Confidentiality

Why do I need to know about confidentiality?

  • Confidentiality is an essential requirement for the preservation of trust in the medical profession as it is pivotal in upholding respect for privacy, autonomy and the right of self-determination. As such it is subject to legal and ethical safeguards.

The content of the duty of confidentiality

Confidentiality is both a private and a public interest: private in the sense that private individuals have an interest in keeping certain information confidential, and public in the sense that there is also a general public interest in protecting confidentiality in circumstances where a reasonable person might expect information to be held in confidence.

The basic content of the duty of confidentiality is that disclosure of patient information will not occur unless:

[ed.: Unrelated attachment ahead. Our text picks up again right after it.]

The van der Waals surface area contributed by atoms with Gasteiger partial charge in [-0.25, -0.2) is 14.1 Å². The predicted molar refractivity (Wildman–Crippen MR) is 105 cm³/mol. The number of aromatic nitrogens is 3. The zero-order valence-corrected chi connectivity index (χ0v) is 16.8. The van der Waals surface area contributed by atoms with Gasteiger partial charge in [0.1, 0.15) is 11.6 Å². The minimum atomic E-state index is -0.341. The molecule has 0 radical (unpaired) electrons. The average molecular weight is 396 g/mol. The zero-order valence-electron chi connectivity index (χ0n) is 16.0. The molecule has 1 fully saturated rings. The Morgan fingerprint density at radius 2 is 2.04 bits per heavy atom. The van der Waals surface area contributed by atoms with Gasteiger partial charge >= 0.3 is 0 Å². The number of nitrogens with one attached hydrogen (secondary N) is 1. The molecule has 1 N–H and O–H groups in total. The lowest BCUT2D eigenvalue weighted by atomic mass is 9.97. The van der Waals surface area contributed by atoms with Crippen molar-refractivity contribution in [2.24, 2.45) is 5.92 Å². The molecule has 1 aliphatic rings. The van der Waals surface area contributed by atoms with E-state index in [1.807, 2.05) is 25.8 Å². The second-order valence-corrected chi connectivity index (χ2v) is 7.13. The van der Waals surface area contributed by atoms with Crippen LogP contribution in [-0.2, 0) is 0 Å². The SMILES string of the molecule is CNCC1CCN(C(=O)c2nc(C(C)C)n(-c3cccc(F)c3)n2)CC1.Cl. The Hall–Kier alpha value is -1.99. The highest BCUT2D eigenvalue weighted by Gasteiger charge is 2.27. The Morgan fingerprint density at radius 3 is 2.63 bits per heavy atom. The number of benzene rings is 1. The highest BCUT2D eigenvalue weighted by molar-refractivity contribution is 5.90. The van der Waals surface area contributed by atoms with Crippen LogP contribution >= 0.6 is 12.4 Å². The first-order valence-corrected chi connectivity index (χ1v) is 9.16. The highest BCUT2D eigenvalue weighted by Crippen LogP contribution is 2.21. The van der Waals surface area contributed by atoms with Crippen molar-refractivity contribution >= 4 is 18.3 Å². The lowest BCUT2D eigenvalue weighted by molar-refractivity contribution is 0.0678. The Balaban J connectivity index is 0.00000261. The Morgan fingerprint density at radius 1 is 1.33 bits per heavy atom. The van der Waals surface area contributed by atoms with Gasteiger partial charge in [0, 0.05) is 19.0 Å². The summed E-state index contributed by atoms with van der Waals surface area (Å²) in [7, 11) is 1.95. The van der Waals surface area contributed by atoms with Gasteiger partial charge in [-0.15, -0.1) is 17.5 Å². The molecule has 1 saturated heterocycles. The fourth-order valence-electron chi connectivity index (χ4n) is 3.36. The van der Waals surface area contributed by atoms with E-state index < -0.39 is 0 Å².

1. The individual is unidentifiable from the information disclosed;
  2. The individual has provided consent; or
  3. There is an overriding public interest in disclosure.

When the duty of confidentiality arises

The common law of confidentiality places an obligation on individuals to respect the confidences of others.

In the medical context, traditionally professional ethical standards have required that anything doctors learn about their patients in the course of their professional duties is confidential. This means that confidentiality covers any clinical information about an individual’s diagnosis or treatment, any images of the patient, and any other information which could be used to identify a patient.

Complying with the duty of confidentiality

While the common law does establish some core principles, it does not specify when confidential information may or may not be disclosed to others. This means that those seeking to use confidential information have to take responsibility for deciding what is justified on a case by case basis.